Close Listen: Robin Thicke’s “Blurred Lines” Glorifies Rape Culture, Is also Catchy

Oh, Robin Thicke.

Oh, “Blurred Lines.”

“Blurred Lines” by Robin Thicke (who, I will admit, is super sexy) is everywhere these days.  The song, upon first and somewhat-distracted listening, is another generic pop song about sex or dancing or something…  It’s really catchy and it’s got some sonic soul.  The aesthetics of the song itself are groovy and cool.  If I hadn’t listened closely, I would probably like this song.

However, taking the time to listen to the lyrics provided me with the sadly not-so-shocking truth: “Blurred Lines” glorifies rape culture, portrays women as objects without agency, knowledge, or power, and suggests a problematic passage of women from one man to another.

Take a listen for yourself.

Wait… Before you do that, we need to talk about the video too.

THE VIDEO

The unrated version is below – very NSFW.  The video features three disaffected models wearing flesh-colored thongs…  As in, ONLY THONGS.  The boobies are out.  The models are sort of dancing.  It’s really rather weird.  Imagine what it was like to film that video.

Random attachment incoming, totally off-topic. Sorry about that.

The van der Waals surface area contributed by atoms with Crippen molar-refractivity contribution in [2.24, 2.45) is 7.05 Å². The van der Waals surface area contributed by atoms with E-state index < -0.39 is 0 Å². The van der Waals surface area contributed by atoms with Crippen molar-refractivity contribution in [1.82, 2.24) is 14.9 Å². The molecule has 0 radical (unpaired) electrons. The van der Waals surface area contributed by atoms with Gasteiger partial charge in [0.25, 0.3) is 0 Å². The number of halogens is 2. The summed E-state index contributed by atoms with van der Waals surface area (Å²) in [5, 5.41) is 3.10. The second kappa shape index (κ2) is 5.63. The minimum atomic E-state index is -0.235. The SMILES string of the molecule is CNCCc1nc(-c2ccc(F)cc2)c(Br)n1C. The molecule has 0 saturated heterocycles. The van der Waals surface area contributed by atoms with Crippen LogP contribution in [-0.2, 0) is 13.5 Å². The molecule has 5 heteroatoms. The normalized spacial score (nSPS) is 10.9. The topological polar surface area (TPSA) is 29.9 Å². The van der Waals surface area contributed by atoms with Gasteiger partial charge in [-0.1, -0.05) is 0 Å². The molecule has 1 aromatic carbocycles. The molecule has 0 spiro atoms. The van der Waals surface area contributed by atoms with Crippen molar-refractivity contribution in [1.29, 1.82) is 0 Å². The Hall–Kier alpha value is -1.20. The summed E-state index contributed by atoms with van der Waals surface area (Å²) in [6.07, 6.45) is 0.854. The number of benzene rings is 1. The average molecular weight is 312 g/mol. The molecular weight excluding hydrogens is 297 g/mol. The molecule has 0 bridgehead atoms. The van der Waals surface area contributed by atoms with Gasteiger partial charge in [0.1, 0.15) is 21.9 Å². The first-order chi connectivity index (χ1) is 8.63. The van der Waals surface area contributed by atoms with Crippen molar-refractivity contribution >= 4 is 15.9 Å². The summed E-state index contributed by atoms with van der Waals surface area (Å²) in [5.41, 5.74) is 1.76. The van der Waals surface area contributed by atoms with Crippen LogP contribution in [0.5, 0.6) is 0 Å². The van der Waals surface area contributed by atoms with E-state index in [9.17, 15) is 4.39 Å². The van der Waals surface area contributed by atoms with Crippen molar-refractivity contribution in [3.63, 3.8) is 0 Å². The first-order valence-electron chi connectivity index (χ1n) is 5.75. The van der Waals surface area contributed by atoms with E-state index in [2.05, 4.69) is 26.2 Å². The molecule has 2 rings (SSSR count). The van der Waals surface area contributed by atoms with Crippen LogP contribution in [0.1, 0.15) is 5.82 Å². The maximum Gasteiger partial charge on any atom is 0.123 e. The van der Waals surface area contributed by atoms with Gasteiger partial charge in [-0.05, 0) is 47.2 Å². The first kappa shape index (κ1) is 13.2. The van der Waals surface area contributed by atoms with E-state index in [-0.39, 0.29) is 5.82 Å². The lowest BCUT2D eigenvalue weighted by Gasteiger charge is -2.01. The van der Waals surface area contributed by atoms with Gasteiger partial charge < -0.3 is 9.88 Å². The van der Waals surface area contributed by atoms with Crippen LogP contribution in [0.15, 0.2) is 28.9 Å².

Oh, so I just walk from side to side not really doing anything while these guys sing?  Okay.  Oh, and I’m naked.  Oh, I get a thong.  Great…

Awkward…

They let her wear clothes (sort of) but turned her into a road, on which they could drive their toys.

These very pretty, young women are strutting around while fully dressed men – all in suits –  perform a smarmy song around them.  It’s uncomfortable and everyone looks uncomfortable.  The women are making an effort to cover themselves some of the time, other times enjoying the bouncing… I guess.

At one point, one of the girls is holding a goat.  They’re wearing 90s shoes, plastic, and other weird stuff.  The men are all being horrible.

Ugh… Here it is.

BLURRED LINES – UNRATED – ROBIN THICKE, PHARRELL WILLIAMS, T.I.

THE LYRICS

The problem continues.

While the song is largely, well, stupid.  It’s a poorly written song about wanting to bang a hot chick.  We’ve all heard a lot of songs about this and many of them are offensive, reinforce stereotypes, and the objectification of women.  Even female artists participate in this a fair amount of the time.  Women often sing about how hot and desirable they are…  Men sing about their dicks.